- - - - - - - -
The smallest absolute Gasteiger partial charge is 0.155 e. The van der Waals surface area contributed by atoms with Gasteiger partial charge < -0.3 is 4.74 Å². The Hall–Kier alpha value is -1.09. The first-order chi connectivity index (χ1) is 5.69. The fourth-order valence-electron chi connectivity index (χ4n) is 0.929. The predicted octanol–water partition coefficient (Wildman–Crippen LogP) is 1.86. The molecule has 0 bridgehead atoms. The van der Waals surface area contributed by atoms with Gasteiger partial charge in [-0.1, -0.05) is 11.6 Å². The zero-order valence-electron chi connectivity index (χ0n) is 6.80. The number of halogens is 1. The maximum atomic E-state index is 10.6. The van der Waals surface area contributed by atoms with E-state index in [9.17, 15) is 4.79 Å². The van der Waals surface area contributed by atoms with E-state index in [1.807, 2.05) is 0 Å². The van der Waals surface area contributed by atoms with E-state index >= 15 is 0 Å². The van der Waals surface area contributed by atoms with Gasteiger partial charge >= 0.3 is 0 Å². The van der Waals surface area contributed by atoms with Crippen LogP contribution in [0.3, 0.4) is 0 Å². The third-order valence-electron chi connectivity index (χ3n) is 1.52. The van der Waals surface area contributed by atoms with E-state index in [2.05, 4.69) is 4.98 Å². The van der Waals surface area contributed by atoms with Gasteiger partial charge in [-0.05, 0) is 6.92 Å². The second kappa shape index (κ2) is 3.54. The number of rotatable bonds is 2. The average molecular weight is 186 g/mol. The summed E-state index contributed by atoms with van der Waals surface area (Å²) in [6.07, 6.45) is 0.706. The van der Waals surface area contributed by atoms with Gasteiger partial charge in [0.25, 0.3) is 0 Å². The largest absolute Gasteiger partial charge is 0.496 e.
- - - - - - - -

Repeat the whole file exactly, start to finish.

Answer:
The smallest absolute Gasteiger partial charge is 0.155 e. The van der Waals surface area contributed by atoms with Gasteiger partial charge < -0.3 is 4.74 Å². The Hall–Kier alpha value is -1.09. The first-order chi connectivity index (χ1) is 5.69. The fourth-order valence-electron chi connectivity index (χ4n) is 0.929. The predicted octanol–water partition coefficient (Wildman–Crippen LogP) is 1.86. The molecule has 0 bridgehead atoms. The van der Waals surface area contributed by atoms with Gasteiger partial charge in [-0.1, -0.05) is 11.6 Å². The zero-order valence-electron chi connectivity index (χ0n) is 6.80. The number of halogens is 1. The maximum atomic E-state index is 10.6. The van der Waals surface area contributed by atoms with E-state index in [9.17, 15) is 4.79 Å². The van der Waals surface area contributed by atoms with E-state index in [1.807, 2.05) is 0 Å². The van der Waals surface area contributed by atoms with E-state index >= 15 is 0 Å². The van der Waals surface area contributed by atoms with Gasteiger partial charge >= 0.3 is 0 Å². The van der Waals surface area contributed by atoms with Crippen LogP contribution in [0.3, 0.4) is 0 Å². The third-order valence-electron chi connectivity index (χ3n) is 1.52. The van der Waals surface area contributed by atoms with E-state index in [2.05, 4.69) is 4.98 Å². The van der Waals surface area contributed by atoms with Gasteiger partial charge in [-0.05, 0) is 6.92 Å². The second kappa shape index (κ2) is 3.54. The number of rotatable bonds is 2. The average molecular weight is 186 g/mol. The summed E-state index contributed by atoms with van der Waals surface area (Å²) in [6.07, 6.45) is 0.706. The van der Waals surface area contributed by atoms with Gasteiger partial charge in [0.25, 0.3) is 0 Å². The largest absolute Gasteiger partial charge is 0.496 e.